1. Eat Better, NOT Less
A study by Mujcic, PhD and Oswald, PhD, published in American Journal of Public Health found that eating just eight more portions of veggies per day improved “life satisfaction” (based on general well-being, health, and outlook) the same amount as a move from unemployment to employment.
Could it really be so simple?
Despite our bodies requiring fresh fruits and vegetables daily, most Americans have very unhealthy diets (only 9% of adults eat enough veggies, and only 12% eat enough fruits--according to the CDC). Fresh fruits and veggies provide nutrients we simply can't find elsewhere.
Vegetables are low in fat and calories, have no cholesterol, and are loaded with vitamins, minerals, and fiber. Humans still need grains, oils, and meats, but it's important to eat the right ones--lean meats, fish no more than once a week, fruits, and whole grains, such as whole grain rolled oats. Restrict your salt intake by tossing that salt shaker and using wholesome herbs and spices in your dishes.
2. Stay Away from the Processed, Unnatural Stuff
Processed foods are cheap, easy to find, and last long in storage--unlike fresh food, which has to be tossed after days. But the human body isn't adapted for processed foods. Our hunter-gatherer ancestors ate mostly foraged vegetables, fruits, and starches, with the occasional meat from a successful hunt to keep us going. Consider switching to frozen bags of vegetables, or putting chopped fruits & veggies for the week in portions in the freezer to be thawed as needed.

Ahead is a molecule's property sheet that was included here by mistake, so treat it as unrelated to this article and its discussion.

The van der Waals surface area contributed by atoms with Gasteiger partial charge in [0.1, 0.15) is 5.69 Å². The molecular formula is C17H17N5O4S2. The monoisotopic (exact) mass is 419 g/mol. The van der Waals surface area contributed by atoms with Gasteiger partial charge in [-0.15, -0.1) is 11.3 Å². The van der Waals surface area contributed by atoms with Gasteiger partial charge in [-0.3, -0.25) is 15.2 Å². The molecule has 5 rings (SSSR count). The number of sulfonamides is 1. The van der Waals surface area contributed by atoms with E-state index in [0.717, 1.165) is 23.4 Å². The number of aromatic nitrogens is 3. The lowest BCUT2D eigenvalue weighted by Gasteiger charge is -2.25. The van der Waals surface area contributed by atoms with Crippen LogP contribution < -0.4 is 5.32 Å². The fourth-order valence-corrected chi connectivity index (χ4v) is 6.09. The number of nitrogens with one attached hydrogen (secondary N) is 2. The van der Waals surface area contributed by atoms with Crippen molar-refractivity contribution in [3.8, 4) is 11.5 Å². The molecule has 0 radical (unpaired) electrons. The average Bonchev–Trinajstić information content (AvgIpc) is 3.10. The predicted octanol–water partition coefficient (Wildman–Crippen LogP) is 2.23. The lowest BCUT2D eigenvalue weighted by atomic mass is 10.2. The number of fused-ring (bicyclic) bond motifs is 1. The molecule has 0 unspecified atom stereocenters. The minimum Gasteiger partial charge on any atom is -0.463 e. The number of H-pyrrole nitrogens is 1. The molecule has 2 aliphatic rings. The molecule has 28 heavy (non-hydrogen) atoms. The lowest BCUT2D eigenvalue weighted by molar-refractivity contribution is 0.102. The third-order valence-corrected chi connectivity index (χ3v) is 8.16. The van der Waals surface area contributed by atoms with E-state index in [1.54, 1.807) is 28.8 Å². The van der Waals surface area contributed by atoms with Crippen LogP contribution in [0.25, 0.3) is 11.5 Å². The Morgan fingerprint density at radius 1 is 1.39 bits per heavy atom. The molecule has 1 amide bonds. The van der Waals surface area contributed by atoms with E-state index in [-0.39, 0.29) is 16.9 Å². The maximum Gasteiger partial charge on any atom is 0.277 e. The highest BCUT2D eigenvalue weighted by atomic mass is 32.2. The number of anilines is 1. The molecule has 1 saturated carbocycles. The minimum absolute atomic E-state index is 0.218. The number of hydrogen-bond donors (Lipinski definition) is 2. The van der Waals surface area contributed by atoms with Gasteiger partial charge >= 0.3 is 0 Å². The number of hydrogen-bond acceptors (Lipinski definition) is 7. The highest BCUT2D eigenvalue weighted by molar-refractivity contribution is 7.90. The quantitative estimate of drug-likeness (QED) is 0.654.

3. Train Yourself to Stop Negative Thoughts
I know how much you hate hearing “just think positive!” as if it was that easy. Contrary to what some people believe, you can't just stop being upset… Or can you?
It’s certainly not an instantaneous process, but you can, with time, train yourself out of negative thought cycles. Your brain is a powerful tool! It can do almost anything you set it to.
Stress releases cortisol, which builds up and causes all sorts of nasty things: fatigue, weight gain, depression. How you think plays a lot into how you feel.
To start, stop retweeting those self-deprecating jokes. They're little things, but they signal your brain that this is an okay way to think of yourself.
According to an article, our brains are actually hardwired to store negative, bad, and off-putting things--for the sake of survival. In the wild, we'd need to remember exactly what a venomous snake looked like, but this instinct can certainly play to our downfall in the modern world.
For every bad thought, remember something good. A walk in the park, a moment with friends, the smell of cherry blossoms. If you can't do that, simply say, very firmly to yourself, “Stop.”
4. Be Grateful.
It can be hard to remember all the good things in life when your brain is actively working to make you focus on the bad. But take some time every day to “count your blessings.” Being grateful shouldn't diminish your feelings; if things aren't going well, grieve, move on, and find gratefulness.
5. Be Kind.
It's not an easy journey to live healthier and happier. Be kind to your body. It's doing its best, and so are you!